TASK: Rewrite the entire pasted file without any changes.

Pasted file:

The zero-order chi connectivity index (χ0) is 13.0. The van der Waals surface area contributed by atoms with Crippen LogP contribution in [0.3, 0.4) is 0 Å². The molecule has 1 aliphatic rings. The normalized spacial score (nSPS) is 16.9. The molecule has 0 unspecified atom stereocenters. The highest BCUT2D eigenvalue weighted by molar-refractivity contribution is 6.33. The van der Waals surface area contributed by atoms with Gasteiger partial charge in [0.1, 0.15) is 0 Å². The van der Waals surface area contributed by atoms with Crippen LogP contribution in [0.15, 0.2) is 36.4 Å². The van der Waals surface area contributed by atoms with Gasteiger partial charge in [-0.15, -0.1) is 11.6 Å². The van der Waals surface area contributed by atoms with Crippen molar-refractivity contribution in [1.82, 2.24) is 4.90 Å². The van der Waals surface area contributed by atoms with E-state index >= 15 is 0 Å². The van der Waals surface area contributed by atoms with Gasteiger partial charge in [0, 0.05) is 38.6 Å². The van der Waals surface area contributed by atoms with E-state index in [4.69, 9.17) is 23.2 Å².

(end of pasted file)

The zero-order chi connectivity index (χ0) is 13.0. The van der Waals surface area contributed by atoms with Crippen LogP contribution in [0.3, 0.4) is 0 Å². The molecule has 1 aliphatic rings. The normalized spacial score (nSPS) is 16.9. The molecule has 0 unspecified atom stereocenters. The highest BCUT2D eigenvalue weighted by molar-refractivity contribution is 6.33. The van der Waals surface area contributed by atoms with Gasteiger partial charge in [0.1, 0.15) is 0 Å². The van der Waals surface area contributed by atoms with Crippen LogP contribution in [0.15, 0.2) is 36.4 Å². The van der Waals surface area contributed by atoms with Gasteiger partial charge in [-0.15, -0.1) is 11.6 Å². The van der Waals surface area contributed by atoms with Crippen molar-refractivity contribution in [1.82, 2.24) is 4.90 Å². The van der Waals surface area contributed by atoms with E-state index >= 15 is 0 Å². The van der Waals surface area contributed by atoms with Gasteiger partial charge in [0, 0.05) is 38.6 Å². The van der Waals surface area contributed by atoms with E-state index in [4.69, 9.17) is 23.2 Å².